I do feel its a step that should have been taken ages ago however! I think things are getting better as far as ratios go. When I speak to older nurses they tell me all kind of horror stories, but its still a long ongoing process that could be made easier if we had representation.
  9. 0
    Quote from Nurse_Candice
    I think it would become very involved if they were to implement this and would have to include MDS as 20 rehab pt who are alert and oriented and need minor asst with adls, having little or no wound care to speak of would not require the same time or skill as 20 Peg/trach/vent/ hospice pts with decubs, intricate braces? post surgical wounds, wound vacs etc.

    I do feel its a step that should have been taken ages ago however! I think things are getting better as far as ratios go. When I speak to older nurses they tell me all kind of horror stories, but its still a long ongoing process that could be made easier if we had representation.
    Not all 20 residents that are A&Ox3 and do their own ADLs, or long term. We have one hallway like that and I'm always finished with meds by 9pm. Whenever I do that hallway I leave no later than 11:30. Theres another hallway like the latter you described and that assignment is a beast.

    20 residents with a mix of short term rehab, long term and skilled nursing. is what I mean.
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    I think that California may have mandated staffing ratios, but in my state and most others there is no mandated ratio. The SOM (State Operations Manual) has an F tag 353 regarding staffing, but it states, "The facility must have sufficient nursing staff to provide nursing and related services to attain or maintain the highest practicable physicial, mental, and psychosocial well-being of each resident as determined by resident assessments and individual care plans." It does not specify a ratio. The only regulation that specifies a "ratio" is for RN which mandates that an RN be on duty at least 8 hours a day seven days a week under F354. Also under F354 it says, "...the determining factor in sufficiency of staff (including both numbers of staff and their qualifications) will be the ability of the facility to provided needed care for residents. If you read this regulation, it provides some guideance on "determining staffing suffiency". Example: Are staff responsive to residents' needs for assistance, and call bells answered promptly? There are more.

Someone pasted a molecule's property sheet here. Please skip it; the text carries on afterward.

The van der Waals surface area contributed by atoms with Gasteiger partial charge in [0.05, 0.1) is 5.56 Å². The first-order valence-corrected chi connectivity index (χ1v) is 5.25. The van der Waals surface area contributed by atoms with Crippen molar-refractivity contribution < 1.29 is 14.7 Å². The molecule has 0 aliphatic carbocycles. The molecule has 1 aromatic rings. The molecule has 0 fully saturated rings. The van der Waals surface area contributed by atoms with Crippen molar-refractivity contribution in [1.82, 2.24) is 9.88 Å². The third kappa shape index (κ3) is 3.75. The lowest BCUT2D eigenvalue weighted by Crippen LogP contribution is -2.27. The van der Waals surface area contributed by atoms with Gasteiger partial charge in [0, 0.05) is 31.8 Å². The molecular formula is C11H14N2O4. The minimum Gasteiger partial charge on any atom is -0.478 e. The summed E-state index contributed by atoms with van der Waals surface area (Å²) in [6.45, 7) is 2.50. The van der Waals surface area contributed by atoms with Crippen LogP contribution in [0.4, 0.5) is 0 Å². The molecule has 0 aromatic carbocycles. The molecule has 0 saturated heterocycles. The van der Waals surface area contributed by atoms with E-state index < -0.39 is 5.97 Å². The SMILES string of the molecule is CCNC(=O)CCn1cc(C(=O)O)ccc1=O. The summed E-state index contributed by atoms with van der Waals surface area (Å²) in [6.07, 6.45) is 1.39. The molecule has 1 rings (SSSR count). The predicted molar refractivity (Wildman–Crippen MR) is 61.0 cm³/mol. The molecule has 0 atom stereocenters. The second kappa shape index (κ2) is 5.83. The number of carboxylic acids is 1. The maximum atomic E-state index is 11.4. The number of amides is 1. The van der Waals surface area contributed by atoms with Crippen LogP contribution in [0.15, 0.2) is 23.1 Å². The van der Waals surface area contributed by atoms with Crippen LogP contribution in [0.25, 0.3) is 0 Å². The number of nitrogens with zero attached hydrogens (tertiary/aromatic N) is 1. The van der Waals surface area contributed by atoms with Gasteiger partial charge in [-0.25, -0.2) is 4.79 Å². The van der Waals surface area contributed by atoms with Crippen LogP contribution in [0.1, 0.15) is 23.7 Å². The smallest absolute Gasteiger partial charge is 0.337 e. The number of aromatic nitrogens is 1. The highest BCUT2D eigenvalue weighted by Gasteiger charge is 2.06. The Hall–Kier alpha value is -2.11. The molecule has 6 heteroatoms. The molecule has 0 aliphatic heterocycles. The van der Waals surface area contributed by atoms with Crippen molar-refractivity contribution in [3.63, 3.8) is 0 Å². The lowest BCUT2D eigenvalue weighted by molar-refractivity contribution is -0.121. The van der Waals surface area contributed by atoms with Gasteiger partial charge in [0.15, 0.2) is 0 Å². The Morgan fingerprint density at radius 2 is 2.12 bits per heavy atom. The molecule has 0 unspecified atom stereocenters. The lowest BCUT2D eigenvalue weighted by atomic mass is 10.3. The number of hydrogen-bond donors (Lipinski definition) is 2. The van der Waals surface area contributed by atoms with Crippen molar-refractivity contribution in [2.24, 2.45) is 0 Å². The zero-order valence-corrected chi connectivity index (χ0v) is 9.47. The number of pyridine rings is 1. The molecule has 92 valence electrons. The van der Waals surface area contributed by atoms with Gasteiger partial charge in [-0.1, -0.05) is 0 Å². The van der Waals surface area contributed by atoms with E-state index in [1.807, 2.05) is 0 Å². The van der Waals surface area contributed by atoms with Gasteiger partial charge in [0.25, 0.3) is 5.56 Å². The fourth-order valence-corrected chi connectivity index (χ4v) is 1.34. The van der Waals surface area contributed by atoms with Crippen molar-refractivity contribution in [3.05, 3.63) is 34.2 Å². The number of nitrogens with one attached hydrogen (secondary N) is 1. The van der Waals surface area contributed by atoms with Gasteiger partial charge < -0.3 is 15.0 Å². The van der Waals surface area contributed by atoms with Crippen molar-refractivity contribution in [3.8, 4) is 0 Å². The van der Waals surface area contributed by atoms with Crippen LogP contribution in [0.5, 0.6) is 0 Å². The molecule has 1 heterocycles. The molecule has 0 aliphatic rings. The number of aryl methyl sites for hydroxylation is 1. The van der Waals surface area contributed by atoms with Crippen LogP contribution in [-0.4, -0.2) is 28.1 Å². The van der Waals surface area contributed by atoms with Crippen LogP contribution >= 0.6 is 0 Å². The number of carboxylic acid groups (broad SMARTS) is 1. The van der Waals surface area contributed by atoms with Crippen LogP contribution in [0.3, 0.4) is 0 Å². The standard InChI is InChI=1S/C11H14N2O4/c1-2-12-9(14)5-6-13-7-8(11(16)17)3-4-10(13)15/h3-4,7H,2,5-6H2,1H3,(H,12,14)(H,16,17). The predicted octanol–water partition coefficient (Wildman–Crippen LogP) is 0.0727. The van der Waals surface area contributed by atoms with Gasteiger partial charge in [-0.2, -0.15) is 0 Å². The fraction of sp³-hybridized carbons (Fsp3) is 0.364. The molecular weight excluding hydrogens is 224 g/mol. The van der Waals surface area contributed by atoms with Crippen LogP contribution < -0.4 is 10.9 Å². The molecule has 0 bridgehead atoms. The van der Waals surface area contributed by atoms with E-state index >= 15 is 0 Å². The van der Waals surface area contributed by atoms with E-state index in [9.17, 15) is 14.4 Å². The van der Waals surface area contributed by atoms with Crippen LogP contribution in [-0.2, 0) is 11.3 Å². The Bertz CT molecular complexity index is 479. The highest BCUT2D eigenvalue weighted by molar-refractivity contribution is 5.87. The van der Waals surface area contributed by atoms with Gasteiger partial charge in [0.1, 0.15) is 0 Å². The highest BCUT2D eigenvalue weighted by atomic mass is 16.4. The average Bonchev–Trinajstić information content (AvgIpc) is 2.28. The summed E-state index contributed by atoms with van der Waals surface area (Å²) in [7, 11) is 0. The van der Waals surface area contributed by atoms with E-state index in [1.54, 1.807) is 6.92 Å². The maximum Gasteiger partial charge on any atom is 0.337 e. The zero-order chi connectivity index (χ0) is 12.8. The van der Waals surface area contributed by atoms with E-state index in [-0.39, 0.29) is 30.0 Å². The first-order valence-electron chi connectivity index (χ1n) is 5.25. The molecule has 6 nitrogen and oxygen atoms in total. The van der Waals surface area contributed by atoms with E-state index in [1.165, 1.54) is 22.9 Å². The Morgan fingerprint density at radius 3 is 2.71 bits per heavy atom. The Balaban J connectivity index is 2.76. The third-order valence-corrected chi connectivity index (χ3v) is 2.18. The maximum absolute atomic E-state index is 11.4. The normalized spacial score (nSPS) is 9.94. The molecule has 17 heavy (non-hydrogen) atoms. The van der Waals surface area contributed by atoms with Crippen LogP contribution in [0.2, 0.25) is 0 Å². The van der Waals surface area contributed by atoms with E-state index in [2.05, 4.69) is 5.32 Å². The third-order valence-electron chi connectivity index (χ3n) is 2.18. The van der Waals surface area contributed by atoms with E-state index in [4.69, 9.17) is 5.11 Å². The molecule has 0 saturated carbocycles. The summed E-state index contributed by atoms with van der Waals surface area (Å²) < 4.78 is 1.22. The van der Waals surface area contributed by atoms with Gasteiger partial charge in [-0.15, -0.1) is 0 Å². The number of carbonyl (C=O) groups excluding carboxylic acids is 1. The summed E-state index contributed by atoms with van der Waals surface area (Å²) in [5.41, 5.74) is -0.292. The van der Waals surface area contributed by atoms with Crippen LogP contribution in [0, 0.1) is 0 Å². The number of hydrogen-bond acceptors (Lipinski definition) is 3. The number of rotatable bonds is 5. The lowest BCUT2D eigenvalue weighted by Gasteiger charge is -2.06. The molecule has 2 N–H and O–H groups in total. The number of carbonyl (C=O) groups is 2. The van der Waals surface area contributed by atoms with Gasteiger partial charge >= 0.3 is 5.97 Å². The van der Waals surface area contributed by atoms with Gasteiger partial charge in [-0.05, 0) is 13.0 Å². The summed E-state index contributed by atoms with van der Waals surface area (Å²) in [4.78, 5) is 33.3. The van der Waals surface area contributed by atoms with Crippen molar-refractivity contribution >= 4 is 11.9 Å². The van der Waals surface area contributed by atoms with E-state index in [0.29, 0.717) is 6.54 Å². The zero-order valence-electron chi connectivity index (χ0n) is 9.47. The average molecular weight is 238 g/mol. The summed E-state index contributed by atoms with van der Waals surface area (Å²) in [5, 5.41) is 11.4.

There is no differentiation for skilled versus LTC residents. The staffing is whatever the facility can get by with and get the job done with good resident outcomes...what a shame. Killing the staff....
    Last edit by debRN0417 on Jan 10, '11
  11. 0
    I too am trying to find a ratio for skilled nursing. When I was hired I was told I would never have more than 24 but my normal number about 18. Well I am coming off a 12 hour shift with 32. Thankfully I have some very good aids but the three of them and one of me had a difficult time with the range of problems my residents had. Almost all had treatments, I had someone on a vent. This was not a safe situation. We also had patients in the facility that had PICC lines running and No RN in the building (two called off). I am a newer nurse and I was highly uncomfortable with this situation. My 12 hour shift ended up being 16 and still not everything was done. I had to pass report and get myself to bed. I hope this isn't the normal out there.
  12. 0
    For the skilled nursing at my facility the maximum the nurse can have is 18. This may not sound like a lot compared to some of the halls where I work (some halls have up to 28 patients), but the acuity of some residents on the skilled nursing hall can rival that of some med-surg patients. In CA, there are no set ratios for LTC/SNFs.